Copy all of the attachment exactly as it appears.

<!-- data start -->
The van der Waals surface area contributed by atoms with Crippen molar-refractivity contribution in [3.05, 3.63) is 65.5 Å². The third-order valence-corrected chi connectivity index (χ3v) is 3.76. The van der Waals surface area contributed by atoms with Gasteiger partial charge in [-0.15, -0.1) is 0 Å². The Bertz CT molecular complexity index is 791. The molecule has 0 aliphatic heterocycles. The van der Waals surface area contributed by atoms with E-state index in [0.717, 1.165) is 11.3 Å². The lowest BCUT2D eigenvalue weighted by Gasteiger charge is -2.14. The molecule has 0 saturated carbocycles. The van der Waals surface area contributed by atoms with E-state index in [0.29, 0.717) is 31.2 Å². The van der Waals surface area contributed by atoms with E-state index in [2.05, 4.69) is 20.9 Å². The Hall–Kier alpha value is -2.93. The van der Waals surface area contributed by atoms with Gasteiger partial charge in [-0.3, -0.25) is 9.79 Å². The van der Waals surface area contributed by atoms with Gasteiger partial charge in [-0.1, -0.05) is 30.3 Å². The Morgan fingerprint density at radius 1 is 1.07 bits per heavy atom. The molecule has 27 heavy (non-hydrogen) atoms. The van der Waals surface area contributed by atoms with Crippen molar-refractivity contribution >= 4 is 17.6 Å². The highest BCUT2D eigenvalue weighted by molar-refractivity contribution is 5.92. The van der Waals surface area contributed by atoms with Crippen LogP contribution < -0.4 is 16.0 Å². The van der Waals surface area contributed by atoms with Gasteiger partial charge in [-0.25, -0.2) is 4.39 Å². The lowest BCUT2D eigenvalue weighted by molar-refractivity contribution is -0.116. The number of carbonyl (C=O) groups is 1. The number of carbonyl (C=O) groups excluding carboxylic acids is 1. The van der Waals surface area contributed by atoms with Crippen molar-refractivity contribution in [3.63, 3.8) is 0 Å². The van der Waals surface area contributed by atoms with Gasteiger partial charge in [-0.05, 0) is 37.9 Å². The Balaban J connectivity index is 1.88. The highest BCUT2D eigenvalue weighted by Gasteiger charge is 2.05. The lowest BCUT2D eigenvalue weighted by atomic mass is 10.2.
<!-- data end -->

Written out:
The van der Waals surface area contributed by atoms with Crippen molar-refractivity contribution in [3.05, 3.63) is 65.5 Å². The third-order valence-corrected chi connectivity index (χ3v) is 3.76. The van der Waals surface area contributed by atoms with Gasteiger partial charge in [-0.15, -0.1) is 0 Å². The Bertz CT molecular complexity index is 791. The molecule has 0 aliphatic heterocycles. The van der Waals surface area contributed by atoms with E-state index in [0.717, 1.165) is 11.3 Å². The lowest BCUT2D eigenvalue weighted by Gasteiger charge is -2.14. The molecule has 0 saturated carbocycles. The van der Waals surface area contributed by atoms with E-state index in [0.29, 0.717) is 31.2 Å². The van der Waals surface area contributed by atoms with E-state index in [2.05, 4.69) is 20.9 Å². The Hall–Kier alpha value is -2.93. The van der Waals surface area contributed by atoms with Gasteiger partial charge in [-0.3, -0.25) is 9.79 Å². The van der Waals surface area contributed by atoms with Gasteiger partial charge in [-0.1, -0.05) is 30.3 Å². The Morgan fingerprint density at radius 1 is 1.07 bits per heavy atom. The molecule has 27 heavy (non-hydrogen) atoms. The van der Waals surface area contributed by atoms with Crippen molar-refractivity contribution >= 4 is 17.6 Å². The highest BCUT2D eigenvalue weighted by molar-refractivity contribution is 5.92. The van der Waals surface area contributed by atoms with Crippen LogP contribution < -0.4 is 16.0 Å². The van der Waals surface area contributed by atoms with Gasteiger partial charge in [-0.25, -0.2) is 4.39 Å². The lowest BCUT2D eigenvalue weighted by molar-refractivity contribution is -0.116. The number of carbonyl (C=O) groups is 1. The number of carbonyl (C=O) groups excluding carboxylic acids is 1. The van der Waals surface area contributed by atoms with Crippen molar-refractivity contribution in [3.63, 3.8) is 0 Å². The van der Waals surface area contributed by atoms with Gasteiger partial charge in [-0.05, 0) is 37.9 Å². The Balaban J connectivity index is 1.88. The highest BCUT2D eigenvalue weighted by Gasteiger charge is 2.05. The lowest BCUT2D eigenvalue weighted by atomic mass is 10.2.